As GetVoIP.com claims, these security features should be the standard of remote access software in today’s tech-saturated world, and should in turn ensure satisfactory security level for 95% of users.
Advance security standards for corporations
While most businesses find basic security mechanisms listed above more than adequate, there are always the more demanding few who require more. Through constant functionality requests on the software developers’ side these businesses contribute to setting new security standards. Let’s take a look at a detailed list of high-level security requirements, entirely met by ISL Online remote desktop software and applicable to most corporate (telecoms, banks) and government users that leave practically no room for failure.
Remote support process
- Multiple options to start a session
More than one means of communication supported (a phone call, an email, a live chat) to start a new remote desktop control session.
- Process control
Start, stop and finish options for tasks like file transfer, audio, video communication, desktop control, application sharing.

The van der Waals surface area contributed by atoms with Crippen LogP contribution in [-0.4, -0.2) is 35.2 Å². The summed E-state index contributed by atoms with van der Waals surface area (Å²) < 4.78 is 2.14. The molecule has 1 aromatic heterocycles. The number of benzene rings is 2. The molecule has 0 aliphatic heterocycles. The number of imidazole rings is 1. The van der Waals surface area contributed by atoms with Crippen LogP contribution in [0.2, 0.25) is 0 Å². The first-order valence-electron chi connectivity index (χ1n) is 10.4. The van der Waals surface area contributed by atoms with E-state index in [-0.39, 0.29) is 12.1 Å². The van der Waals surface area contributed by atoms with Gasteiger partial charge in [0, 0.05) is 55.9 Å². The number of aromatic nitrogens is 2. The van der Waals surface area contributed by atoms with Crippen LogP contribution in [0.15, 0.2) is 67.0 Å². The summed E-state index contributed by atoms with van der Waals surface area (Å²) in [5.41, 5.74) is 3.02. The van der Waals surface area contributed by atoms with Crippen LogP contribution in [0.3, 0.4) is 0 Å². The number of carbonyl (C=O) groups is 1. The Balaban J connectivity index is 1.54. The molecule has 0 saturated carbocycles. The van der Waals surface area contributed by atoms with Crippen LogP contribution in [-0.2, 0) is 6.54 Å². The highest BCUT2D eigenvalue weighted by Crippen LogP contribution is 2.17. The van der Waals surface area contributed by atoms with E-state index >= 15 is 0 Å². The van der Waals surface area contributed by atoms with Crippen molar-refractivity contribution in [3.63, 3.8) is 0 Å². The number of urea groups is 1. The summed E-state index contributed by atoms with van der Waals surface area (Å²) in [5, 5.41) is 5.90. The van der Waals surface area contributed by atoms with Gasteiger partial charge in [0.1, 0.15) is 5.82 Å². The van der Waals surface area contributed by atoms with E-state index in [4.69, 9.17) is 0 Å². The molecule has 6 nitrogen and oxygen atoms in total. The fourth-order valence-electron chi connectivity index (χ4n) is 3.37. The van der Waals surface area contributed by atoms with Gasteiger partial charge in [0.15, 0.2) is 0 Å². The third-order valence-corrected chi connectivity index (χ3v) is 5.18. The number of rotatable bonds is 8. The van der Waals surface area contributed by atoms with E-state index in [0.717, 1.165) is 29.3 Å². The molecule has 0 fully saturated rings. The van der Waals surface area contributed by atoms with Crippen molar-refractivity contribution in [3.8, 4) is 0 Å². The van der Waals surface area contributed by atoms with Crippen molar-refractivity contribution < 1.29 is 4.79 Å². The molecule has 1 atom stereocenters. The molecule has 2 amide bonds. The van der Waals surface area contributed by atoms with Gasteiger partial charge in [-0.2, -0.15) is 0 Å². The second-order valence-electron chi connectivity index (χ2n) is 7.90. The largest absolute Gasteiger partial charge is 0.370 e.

The remote user needs to confirm all major tasks like session start, desktop view, desktop control, application sharing, file transfer and enabling unattended access.
- Session recording
Session recording enabled throughout the assistance process.
- Sessions details log
The system saves all records throughout the assistance process, e.g. session start, chat input and duration.
- Session ending
When the session is closed, it cannot be re-established without the remote user’s permission.
Data level security
- Standard digital certificates
Enforcing mutual identification with a standard international certificate for end-user applications.
- Strong traffic encryption
256-AES end-to-end encryption.
- PKI support
Industry standard digital certificates (X.509) should be used to guarantee authenticity of transmission.
- RSA 1024 Bit Public / Private Key Exchange
- Firewall connection ports
No firewall adjustments are needed to start a remote desktop support session.
Denial of uncontrolled connections
A system should reject all connections when it is not able to enforce access control.
Connection time out
Connection sessions to and from a system should be limited in time and automatically closed when the time-out limit is reached.
When a system contains “Personal” data, it should also describe their intended use.